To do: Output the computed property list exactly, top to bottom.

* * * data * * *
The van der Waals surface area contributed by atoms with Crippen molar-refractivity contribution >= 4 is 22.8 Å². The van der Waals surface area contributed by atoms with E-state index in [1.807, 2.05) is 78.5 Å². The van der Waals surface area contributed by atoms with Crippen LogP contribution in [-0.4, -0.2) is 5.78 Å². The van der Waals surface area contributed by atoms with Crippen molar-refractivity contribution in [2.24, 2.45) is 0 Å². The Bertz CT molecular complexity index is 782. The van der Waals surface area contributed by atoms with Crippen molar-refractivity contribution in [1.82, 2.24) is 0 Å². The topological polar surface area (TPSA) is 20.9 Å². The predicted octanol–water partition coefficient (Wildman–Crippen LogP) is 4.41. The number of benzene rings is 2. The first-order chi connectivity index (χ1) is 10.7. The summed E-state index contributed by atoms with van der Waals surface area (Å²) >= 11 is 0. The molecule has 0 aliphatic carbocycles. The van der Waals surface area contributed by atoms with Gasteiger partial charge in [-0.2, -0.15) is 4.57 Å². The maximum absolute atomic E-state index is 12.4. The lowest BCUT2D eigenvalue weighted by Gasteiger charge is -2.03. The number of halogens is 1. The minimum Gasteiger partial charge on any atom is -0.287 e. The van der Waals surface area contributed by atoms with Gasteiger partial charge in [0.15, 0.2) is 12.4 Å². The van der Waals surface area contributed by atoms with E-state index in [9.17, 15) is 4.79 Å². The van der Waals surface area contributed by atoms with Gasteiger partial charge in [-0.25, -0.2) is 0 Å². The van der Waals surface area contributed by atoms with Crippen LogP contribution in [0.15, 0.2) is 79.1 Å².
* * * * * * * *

The van der Waals surface area contributed by atoms with Crippen molar-refractivity contribution >= 4 is 22.8 Å². The van der Waals surface area contributed by atoms with E-state index in [1.807, 2.05) is 78.5 Å². The van der Waals surface area contributed by atoms with Crippen LogP contribution in [-0.4, -0.2) is 5.78 Å². The van der Waals surface area contributed by atoms with Crippen molar-refractivity contribution in [2.24, 2.45) is 0 Å². The Bertz CT molecular complexity index is 782. The van der Waals surface area contributed by atoms with Crippen molar-refractivity contribution in [1.82, 2.24) is 0 Å². The topological polar surface area (TPSA) is 20.9 Å². The predicted octanol–water partition coefficient (Wildman–Crippen LogP) is 4.41. The number of benzene rings is 2. The first-order chi connectivity index (χ1) is 10.7. The summed E-state index contributed by atoms with van der Waals surface area (Å²) >= 11 is 0. The molecule has 0 aliphatic carbocycles. The van der Waals surface area contributed by atoms with Gasteiger partial charge in [-0.2, -0.15) is 4.57 Å². The maximum absolute atomic E-state index is 12.4. The lowest BCUT2D eigenvalue weighted by Gasteiger charge is -2.03. The number of halogens is 1. The minimum Gasteiger partial charge on any atom is -0.287 e. The van der Waals surface area contributed by atoms with Gasteiger partial charge in [0.15, 0.2) is 12.4 Å². The van der Waals surface area contributed by atoms with E-state index in [9.17, 15) is 4.79 Å². The van der Waals surface area contributed by atoms with Gasteiger partial charge in [-0.25, -0.2) is 0 Å². The van der Waals surface area contributed by atoms with Crippen LogP contribution in [0.15, 0.2) is 79.1 Å².